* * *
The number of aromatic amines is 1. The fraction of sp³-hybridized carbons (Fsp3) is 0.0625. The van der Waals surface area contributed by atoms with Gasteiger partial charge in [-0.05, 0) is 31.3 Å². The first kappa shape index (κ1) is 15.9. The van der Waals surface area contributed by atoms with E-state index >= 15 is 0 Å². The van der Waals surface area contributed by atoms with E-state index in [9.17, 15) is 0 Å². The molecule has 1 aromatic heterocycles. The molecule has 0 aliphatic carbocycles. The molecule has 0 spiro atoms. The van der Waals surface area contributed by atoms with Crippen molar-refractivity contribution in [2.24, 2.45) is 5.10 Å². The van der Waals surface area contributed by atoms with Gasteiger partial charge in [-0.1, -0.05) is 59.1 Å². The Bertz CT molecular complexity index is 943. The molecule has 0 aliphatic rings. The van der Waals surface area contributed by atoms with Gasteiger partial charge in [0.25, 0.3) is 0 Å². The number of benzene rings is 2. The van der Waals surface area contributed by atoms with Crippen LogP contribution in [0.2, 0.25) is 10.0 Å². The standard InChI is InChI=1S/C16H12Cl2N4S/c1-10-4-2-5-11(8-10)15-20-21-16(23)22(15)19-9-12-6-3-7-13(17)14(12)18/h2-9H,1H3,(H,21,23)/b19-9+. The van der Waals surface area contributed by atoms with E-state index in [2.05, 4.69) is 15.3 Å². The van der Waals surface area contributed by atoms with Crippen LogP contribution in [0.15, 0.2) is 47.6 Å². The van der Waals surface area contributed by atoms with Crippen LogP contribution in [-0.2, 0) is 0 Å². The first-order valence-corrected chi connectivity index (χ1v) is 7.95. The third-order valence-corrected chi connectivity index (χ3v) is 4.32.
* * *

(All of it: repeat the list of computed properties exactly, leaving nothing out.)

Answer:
The number of aromatic amines is 1. The fraction of sp³-hybridized carbons (Fsp3) is 0.0625. The van der Waals surface area contributed by atoms with Gasteiger partial charge in [-0.05, 0) is 31.3 Å². The first kappa shape index (κ1) is 15.9. The van der Waals surface area contributed by atoms with E-state index >= 15 is 0 Å². The van der Waals surface area contributed by atoms with E-state index in [9.17, 15) is 0 Å². The molecule has 1 aromatic heterocycles. The molecule has 0 aliphatic carbocycles. The molecule has 0 spiro atoms. The van der Waals surface area contributed by atoms with Crippen molar-refractivity contribution in [2.24, 2.45) is 5.10 Å². The van der Waals surface area contributed by atoms with Gasteiger partial charge in [-0.1, -0.05) is 59.1 Å². The Bertz CT molecular complexity index is 943. The molecule has 0 aliphatic rings. The van der Waals surface area contributed by atoms with Gasteiger partial charge in [0.25, 0.3) is 0 Å². The number of benzene rings is 2. The van der Waals surface area contributed by atoms with Crippen LogP contribution in [0.2, 0.25) is 10.0 Å². The standard InChI is InChI=1S/C16H12Cl2N4S/c1-10-4-2-5-11(8-10)15-20-21-16(23)22(15)19-9-12-6-3-7-13(17)14(12)18/h2-9H,1H3,(H,21,23)/b19-9+. The van der Waals surface area contributed by atoms with E-state index in [2.05, 4.69) is 15.3 Å². The van der Waals surface area contributed by atoms with Crippen LogP contribution in [0.15, 0.2) is 47.6 Å². The van der Waals surface area contributed by atoms with Crippen LogP contribution in [-0.2, 0) is 0 Å². The first-order valence-corrected chi connectivity index (χ1v) is 7.95. The third-order valence-corrected chi connectivity index (χ3v) is 4.32.